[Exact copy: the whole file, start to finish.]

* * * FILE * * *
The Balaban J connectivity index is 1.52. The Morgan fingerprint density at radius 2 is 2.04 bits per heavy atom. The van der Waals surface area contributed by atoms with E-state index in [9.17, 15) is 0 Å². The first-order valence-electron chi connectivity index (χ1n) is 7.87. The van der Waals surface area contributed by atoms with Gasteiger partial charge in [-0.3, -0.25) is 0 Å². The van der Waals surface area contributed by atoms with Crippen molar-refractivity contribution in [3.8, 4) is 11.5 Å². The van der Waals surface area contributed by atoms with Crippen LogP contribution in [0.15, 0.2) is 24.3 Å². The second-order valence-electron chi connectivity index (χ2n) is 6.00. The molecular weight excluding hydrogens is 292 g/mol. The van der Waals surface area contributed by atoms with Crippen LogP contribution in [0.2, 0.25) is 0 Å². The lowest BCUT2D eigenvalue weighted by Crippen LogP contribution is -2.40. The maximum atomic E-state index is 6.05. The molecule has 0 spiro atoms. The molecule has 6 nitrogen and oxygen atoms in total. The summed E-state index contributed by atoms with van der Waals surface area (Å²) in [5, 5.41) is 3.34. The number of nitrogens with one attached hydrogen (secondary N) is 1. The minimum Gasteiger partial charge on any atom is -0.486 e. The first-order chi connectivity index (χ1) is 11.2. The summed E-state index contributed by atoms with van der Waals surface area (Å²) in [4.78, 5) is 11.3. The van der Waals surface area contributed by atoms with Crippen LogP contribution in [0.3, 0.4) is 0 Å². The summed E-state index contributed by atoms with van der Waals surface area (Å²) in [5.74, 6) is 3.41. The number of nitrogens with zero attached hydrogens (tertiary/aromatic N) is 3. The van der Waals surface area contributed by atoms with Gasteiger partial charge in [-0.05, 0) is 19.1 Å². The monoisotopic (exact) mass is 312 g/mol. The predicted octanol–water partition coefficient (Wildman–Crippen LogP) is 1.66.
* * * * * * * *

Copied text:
The Balaban J connectivity index is 1.52. The Morgan fingerprint density at radius 2 is 2.04 bits per heavy atom. The van der Waals surface area contributed by atoms with E-state index in [9.17, 15) is 0 Å². The first-order valence-electron chi connectivity index (χ1n) is 7.87. The van der Waals surface area contributed by atoms with Gasteiger partial charge in [-0.3, -0.25) is 0 Å². The van der Waals surface area contributed by atoms with Crippen molar-refractivity contribution in [3.8, 4) is 11.5 Å². The van der Waals surface area contributed by atoms with Crippen LogP contribution in [0.15, 0.2) is 24.3 Å². The second-order valence-electron chi connectivity index (χ2n) is 6.00. The molecular weight excluding hydrogens is 292 g/mol. The van der Waals surface area contributed by atoms with Crippen LogP contribution in [0.2, 0.25) is 0 Å². The lowest BCUT2D eigenvalue weighted by Crippen LogP contribution is -2.40. The maximum atomic E-state index is 6.05. The molecule has 0 spiro atoms. The molecule has 6 nitrogen and oxygen atoms in total. The summed E-state index contributed by atoms with van der Waals surface area (Å²) in [5, 5.41) is 3.34. The number of nitrogens with one attached hydrogen (secondary N) is 1. The minimum Gasteiger partial charge on any atom is -0.486 e. The first-order chi connectivity index (χ1) is 11.2. The summed E-state index contributed by atoms with van der Waals surface area (Å²) in [4.78, 5) is 11.3. The van der Waals surface area contributed by atoms with Crippen LogP contribution in [0.3, 0.4) is 0 Å². The summed E-state index contributed by atoms with van der Waals surface area (Å²) in [5.74, 6) is 3.41. The number of nitrogens with zero attached hydrogens (tertiary/aromatic N) is 3. The van der Waals surface area contributed by atoms with Gasteiger partial charge in [-0.05, 0) is 19.1 Å². The monoisotopic (exact) mass is 312 g/mol. The predicted octanol–water partition coefficient (Wildman–Crippen LogP) is 1.66.